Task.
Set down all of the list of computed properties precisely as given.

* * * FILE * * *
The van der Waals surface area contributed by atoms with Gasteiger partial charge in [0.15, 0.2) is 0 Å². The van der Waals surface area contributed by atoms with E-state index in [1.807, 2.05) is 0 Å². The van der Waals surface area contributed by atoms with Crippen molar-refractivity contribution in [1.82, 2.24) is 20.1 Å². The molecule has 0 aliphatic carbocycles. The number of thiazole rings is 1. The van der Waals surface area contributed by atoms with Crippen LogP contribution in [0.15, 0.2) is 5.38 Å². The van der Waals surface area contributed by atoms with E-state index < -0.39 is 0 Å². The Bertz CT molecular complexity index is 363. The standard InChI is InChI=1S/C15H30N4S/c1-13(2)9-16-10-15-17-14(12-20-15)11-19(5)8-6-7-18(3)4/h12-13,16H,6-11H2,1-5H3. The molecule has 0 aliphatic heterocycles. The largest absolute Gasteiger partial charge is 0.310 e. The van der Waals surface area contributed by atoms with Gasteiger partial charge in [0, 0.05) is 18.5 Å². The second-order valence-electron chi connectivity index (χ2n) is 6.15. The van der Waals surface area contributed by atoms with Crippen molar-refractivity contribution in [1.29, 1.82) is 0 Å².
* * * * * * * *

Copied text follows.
The van der Waals surface area contributed by atoms with Gasteiger partial charge in [0.15, 0.2) is 0 Å². The van der Waals surface area contributed by atoms with E-state index in [1.807, 2.05) is 0 Å². The van der Waals surface area contributed by atoms with Crippen molar-refractivity contribution in [1.82, 2.24) is 20.1 Å². The molecule has 0 aliphatic carbocycles. The number of thiazole rings is 1. The van der Waals surface area contributed by atoms with Crippen LogP contribution in [0.15, 0.2) is 5.38 Å². The van der Waals surface area contributed by atoms with E-state index < -0.39 is 0 Å². The Bertz CT molecular complexity index is 363. The standard InChI is InChI=1S/C15H30N4S/c1-13(2)9-16-10-15-17-14(12-20-15)11-19(5)8-6-7-18(3)4/h12-13,16H,6-11H2,1-5H3. The molecule has 0 aliphatic heterocycles. The largest absolute Gasteiger partial charge is 0.310 e. The van der Waals surface area contributed by atoms with Gasteiger partial charge in [0, 0.05) is 18.5 Å². The second-order valence-electron chi connectivity index (χ2n) is 6.15. The van der Waals surface area contributed by atoms with Crippen molar-refractivity contribution in [1.29, 1.82) is 0 Å².